Recently I came upon two blog posts which made me stop in my tracks. One which written by Rachael Alexandra titled "10 steps. Feathers, webs & water" The other was from landscape photographer Dan Jurak titled "Shooting the landscape or let's play follow the leader"
Notice anything in those posts? They exemplify what I have been feeling for a long time now as a photographer. Quite awhile actually. See, I have been questioning for awhile now sites like Google Plus and how they cater to those who literally need to feel justified within their artistic endeavours as a photographer by the amount of +1s something gets. It's all become photography masturbation 101 (excuse my French there) and it has become the home of elitism defined. Once upon a time I used to love the place, I praised it endlessly and I adored it. I used to log in and start my day there each and every morning and now, I don't.
Now I am sure that this post will rattle a few bones in some, I don't have many qualms about that but it is what it is. For lack of a better description, what is happening is that you have essentially a handful of people who run the whole show on there. No I won't name any names but suffice to say many of you know who I am talking about & they know who they are too. From petty, absolutely stupid things like "I will not share you in a circle because you have a watermark" to the massive amount of ass kissing and cliquey atmosphere which has developed. people who are in the whole "photographer of privilege circles" and play the numbers game.
Enough with that though because this isn't a photoblog entry strictly about the merits (or lack thereof) of G+ but about the whole picture (no pun intended lol) of things.
There is only one real way to get better at things and it involves almost nothing to do with social networks with comments of "pretty" or "nice shot" exist. You know what that is? To keep doing it more and more. Keep shooting more and more. Art is one of those things that everybody grows in after a period of time and photography is no exception to the rule. Often times we look to others to gain insight, learning & help which I agree is helpful, tremendously but nothing will ever replace time spent in the field doing what you love to do, take pictures.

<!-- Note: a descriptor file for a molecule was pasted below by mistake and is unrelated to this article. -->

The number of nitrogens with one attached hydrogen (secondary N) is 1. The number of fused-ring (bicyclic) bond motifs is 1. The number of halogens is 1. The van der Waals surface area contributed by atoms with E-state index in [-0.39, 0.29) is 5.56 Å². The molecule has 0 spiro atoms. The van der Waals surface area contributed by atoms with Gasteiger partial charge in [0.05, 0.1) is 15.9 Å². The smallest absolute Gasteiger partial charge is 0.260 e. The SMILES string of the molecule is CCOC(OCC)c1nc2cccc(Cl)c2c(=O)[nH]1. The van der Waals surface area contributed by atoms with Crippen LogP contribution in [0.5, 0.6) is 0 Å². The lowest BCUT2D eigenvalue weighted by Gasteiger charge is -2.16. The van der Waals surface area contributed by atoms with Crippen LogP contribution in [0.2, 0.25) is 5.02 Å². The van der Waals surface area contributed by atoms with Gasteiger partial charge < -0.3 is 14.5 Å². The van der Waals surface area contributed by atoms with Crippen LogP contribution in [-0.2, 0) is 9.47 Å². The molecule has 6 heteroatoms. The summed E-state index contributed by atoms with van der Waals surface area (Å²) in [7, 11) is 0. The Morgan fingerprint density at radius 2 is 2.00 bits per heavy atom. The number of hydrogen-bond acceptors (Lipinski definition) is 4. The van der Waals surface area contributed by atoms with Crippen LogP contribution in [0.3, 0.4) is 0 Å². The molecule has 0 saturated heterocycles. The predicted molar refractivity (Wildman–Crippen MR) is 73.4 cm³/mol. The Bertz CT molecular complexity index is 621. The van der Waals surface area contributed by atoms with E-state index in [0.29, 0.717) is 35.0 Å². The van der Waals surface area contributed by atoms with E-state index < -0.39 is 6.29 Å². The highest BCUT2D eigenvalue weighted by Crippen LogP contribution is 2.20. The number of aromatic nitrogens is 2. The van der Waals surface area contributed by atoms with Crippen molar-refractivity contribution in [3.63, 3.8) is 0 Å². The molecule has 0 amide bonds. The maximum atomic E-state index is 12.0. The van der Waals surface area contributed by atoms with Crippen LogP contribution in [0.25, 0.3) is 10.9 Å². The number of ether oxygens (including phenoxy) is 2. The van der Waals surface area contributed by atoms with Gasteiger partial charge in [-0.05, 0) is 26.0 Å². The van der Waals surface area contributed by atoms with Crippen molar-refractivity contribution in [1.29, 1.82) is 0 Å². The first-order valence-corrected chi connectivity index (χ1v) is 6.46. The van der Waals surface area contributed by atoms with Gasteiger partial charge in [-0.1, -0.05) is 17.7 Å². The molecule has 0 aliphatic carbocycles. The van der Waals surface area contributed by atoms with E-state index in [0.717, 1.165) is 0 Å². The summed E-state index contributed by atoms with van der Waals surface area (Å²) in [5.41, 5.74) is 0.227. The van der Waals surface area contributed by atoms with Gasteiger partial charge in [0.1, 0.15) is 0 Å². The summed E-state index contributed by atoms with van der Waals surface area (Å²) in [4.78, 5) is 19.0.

I see so many these days get frustrated with their work and one thing seems to be a common trait across the board. The lack of feedback which they get on their work. Whether it on G+, deviantART, Flickr...the problem is one which spreads across multiple photo websites.
People have a natural drawing to things which make them feel good and getting comments on a photo which you clicked the shutter for is just that very thing. While it feels good to be patted on the back with praise and compliments and it feels good to have your ego stroked, I offer up the question of what is it doing for you as a photographer?! I see so many base their self worth as a photographer on the amount of favs, +1s, "likes" something gets and it makes me so sad. This is certainly a product of the Internet age and it is a bad one at that too. If we go back to 1995, who was doing that? Nobody. No one based their own self worth on anything like this. Today though that isn't the case and I see many fall into this trap. Everything is so in the "here and now" as it relates to things. One look at any social networking site and you will see something like "Wow! I got published!", "I have 125,000 followers now!", "Thank you so and so for sharing this of mine"...on and on it goes. The circle or merry-go-round, never stopping always constant.